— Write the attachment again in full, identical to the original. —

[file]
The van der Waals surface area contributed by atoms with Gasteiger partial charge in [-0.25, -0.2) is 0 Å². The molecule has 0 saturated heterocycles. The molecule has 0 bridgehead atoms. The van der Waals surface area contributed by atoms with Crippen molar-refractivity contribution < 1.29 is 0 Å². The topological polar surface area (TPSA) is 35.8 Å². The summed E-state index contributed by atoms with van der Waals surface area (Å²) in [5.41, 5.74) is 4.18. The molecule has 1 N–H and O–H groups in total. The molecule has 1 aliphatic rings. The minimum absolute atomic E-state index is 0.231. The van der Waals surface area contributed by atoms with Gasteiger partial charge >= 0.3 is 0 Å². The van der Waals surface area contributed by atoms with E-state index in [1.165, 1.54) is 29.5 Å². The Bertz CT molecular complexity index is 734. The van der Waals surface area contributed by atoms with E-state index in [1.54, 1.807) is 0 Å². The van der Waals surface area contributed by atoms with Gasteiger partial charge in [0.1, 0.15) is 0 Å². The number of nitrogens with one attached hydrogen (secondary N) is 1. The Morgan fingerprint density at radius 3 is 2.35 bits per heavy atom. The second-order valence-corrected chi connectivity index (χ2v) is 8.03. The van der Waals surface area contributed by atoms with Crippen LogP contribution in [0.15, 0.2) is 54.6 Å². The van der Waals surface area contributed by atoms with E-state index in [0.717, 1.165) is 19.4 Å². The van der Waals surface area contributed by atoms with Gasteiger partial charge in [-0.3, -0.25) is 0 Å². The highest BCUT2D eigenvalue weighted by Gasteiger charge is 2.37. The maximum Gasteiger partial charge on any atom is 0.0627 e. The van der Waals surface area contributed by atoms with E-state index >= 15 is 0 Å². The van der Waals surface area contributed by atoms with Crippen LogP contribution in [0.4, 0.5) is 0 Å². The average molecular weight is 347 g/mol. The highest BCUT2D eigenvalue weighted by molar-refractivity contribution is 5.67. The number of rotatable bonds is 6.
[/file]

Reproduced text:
The van der Waals surface area contributed by atoms with Gasteiger partial charge in [-0.25, -0.2) is 0 Å². The molecule has 0 saturated heterocycles. The molecule has 0 bridgehead atoms. The van der Waals surface area contributed by atoms with Crippen molar-refractivity contribution < 1.29 is 0 Å². The topological polar surface area (TPSA) is 35.8 Å². The summed E-state index contributed by atoms with van der Waals surface area (Å²) in [5.41, 5.74) is 4.18. The molecule has 1 N–H and O–H groups in total. The molecule has 1 aliphatic rings. The minimum absolute atomic E-state index is 0.231. The van der Waals surface area contributed by atoms with Gasteiger partial charge >= 0.3 is 0 Å². The van der Waals surface area contributed by atoms with E-state index in [1.165, 1.54) is 29.5 Å². The Bertz CT molecular complexity index is 734. The van der Waals surface area contributed by atoms with E-state index in [1.54, 1.807) is 0 Å². The van der Waals surface area contributed by atoms with Gasteiger partial charge in [0.1, 0.15) is 0 Å². The number of nitrogens with one attached hydrogen (secondary N) is 1. The Morgan fingerprint density at radius 3 is 2.35 bits per heavy atom. The second-order valence-corrected chi connectivity index (χ2v) is 8.03. The van der Waals surface area contributed by atoms with Crippen LogP contribution in [0.15, 0.2) is 54.6 Å². The van der Waals surface area contributed by atoms with E-state index in [0.717, 1.165) is 19.4 Å². The van der Waals surface area contributed by atoms with Gasteiger partial charge in [-0.3, -0.25) is 0 Å². The highest BCUT2D eigenvalue weighted by Gasteiger charge is 2.37. The maximum Gasteiger partial charge on any atom is 0.0627 e. The van der Waals surface area contributed by atoms with E-state index >= 15 is 0 Å². The van der Waals surface area contributed by atoms with Crippen LogP contribution in [0.4, 0.5) is 0 Å². The average molecular weight is 347 g/mol. The highest BCUT2D eigenvalue weighted by molar-refractivity contribution is 5.67. The number of rotatable bonds is 6.